Should top university leadership roles be open to non-Ph.D.s? Increasingly, I’ve become convinced that the answer to this question should be yes.
The (mostly) accepted consensus within academia is that a terminal degree is almost always table stakes for most academic leadership roles.
The thinking goes that only someone who has internalized the core values of cultural touchstones of academia, through the rigors of completing a doctoral degree, will be sufficiently prepared for top university leadership roles. Only a fellow Ph.D. holder will get the existential value of institutional shared governance, faculty autonomy and academic freedom.
As the thinking goes, professors will only ever truly respect their fellow guild members. Anyone who has not demonstrated the capacity to create new knowledge as an accepted member of a scholarly discipline, a status in which earning a Ph.D. signifies, will ultimately be incapable of understanding and supporting the work and careers of the faculty.
Here I must pause and own up to the fact that for most of my now 20-plus-year academic career (I got my Ph.D. in 1999), I largely held to the belief that a doctorate was the only valid passport to academic leadership roles. And even today, I remain skeptical and suspicious of those from outside academia (and who do not hold a doctorate) who are recruited to university presidencies and other leadership roles.
What has caused me to evolve my thinking is the time I’ve been spending with university folks who are not doctorally trained but who would make fantastic leaders in top academic posts. Granted, my view is restricted to colleagues on the online learning, digital education and academic innovation sides of the university house. As a nonfaculty digital/online education person, I tend to run in circles that mix faculty and nonfaculty roles.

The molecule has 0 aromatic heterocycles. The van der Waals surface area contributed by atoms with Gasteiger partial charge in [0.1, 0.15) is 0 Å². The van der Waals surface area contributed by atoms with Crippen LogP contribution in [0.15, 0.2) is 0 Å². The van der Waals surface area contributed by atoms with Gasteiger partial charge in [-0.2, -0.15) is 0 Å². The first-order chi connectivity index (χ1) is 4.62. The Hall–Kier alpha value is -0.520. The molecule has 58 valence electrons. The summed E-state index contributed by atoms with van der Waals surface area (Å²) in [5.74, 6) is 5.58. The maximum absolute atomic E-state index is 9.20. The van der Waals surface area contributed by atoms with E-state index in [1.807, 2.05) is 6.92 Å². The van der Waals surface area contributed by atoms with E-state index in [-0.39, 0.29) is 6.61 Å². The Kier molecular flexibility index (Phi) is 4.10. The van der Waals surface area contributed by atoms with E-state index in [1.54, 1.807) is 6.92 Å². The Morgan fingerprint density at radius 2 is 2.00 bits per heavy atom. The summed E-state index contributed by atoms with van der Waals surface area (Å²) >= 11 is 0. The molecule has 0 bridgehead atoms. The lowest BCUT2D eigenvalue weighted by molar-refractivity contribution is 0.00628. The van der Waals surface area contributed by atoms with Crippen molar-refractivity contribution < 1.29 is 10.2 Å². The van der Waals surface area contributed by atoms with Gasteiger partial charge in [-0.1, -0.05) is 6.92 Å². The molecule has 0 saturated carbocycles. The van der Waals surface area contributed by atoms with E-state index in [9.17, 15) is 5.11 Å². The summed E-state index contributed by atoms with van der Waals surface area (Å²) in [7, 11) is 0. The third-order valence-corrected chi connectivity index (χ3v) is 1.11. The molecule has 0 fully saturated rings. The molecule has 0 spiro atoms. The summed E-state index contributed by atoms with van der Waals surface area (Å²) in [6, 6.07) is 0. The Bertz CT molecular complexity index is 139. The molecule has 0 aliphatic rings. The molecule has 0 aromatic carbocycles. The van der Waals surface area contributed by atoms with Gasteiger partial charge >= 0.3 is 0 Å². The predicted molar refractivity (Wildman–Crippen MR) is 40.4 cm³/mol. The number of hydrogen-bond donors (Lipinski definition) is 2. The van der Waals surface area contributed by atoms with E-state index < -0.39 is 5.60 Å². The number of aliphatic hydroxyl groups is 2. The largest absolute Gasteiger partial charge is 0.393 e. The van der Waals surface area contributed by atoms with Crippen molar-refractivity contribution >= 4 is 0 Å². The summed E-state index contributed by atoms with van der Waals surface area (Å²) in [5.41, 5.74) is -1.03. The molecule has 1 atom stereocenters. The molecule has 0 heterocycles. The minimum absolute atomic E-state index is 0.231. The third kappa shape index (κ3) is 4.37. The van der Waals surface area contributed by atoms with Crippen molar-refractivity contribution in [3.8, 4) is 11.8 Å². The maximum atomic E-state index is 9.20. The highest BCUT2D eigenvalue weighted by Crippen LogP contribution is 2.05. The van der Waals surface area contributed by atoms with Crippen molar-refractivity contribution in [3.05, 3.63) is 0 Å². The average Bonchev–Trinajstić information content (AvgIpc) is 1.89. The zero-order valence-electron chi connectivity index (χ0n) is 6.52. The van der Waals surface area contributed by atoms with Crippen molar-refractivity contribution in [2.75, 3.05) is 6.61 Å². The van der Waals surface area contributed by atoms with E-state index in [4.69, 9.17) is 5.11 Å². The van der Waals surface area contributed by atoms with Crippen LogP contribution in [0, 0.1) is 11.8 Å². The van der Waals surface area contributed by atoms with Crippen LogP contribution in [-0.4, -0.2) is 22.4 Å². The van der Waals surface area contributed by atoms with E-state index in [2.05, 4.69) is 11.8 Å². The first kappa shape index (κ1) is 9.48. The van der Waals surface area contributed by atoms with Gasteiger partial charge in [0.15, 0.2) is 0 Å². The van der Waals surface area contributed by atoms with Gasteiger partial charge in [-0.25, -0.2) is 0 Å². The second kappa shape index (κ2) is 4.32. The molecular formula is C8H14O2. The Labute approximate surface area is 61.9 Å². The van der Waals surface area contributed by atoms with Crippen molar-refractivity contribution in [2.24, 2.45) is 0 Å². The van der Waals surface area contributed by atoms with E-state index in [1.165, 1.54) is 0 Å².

Still, some of the most capable, effective and inspiring colleagues I know—people deeply dedicated to their university’s mission and the postsecondary academic project—have educational credentials different from an Ed.D. or Ph.D.
Five reasons why higher ed leadership roles should be open to those without a Ph.D.:
- Training: There is almost nothing that I do in my current academic position that overlaps with what I learned in Ph.D. school. My dissertation is titled “Economic Viability and Marriage: Life Course Transitions Among White and African Americans, 1967-1993.” If you can figure out how the expertise gained in surviving coursework, prelims, proposal and that specific dissertation research in any way prepared me for a leadership role in online learning, then you are smarter than I am. It could just be that someone building a career in academia, who has been trained in business, policy, finance or the law, is better prepared to manage and lead the complex organizations that are our universities.
- Organizational Expertise: Higher ed’s conventional wisdom is that we operate in a zero-sum environment. Any resources spent on staff positions are that many fewer dollars to spend on faculty. The expertise of higher ed professional staff who have built careers helping their institutions navigate the complexities of radically changing demographic, technologies, competitors and funding realities is seldom celebrated. This is not to say that leaders who come from the faculty cannot or have not transitioned into institutional roles where they can lead organizational change. Only that the net to find these future leaders should be cast more widely to encompass those higher education professionals who have been focusing on organizational change but come from backgrounds other than faculty roles.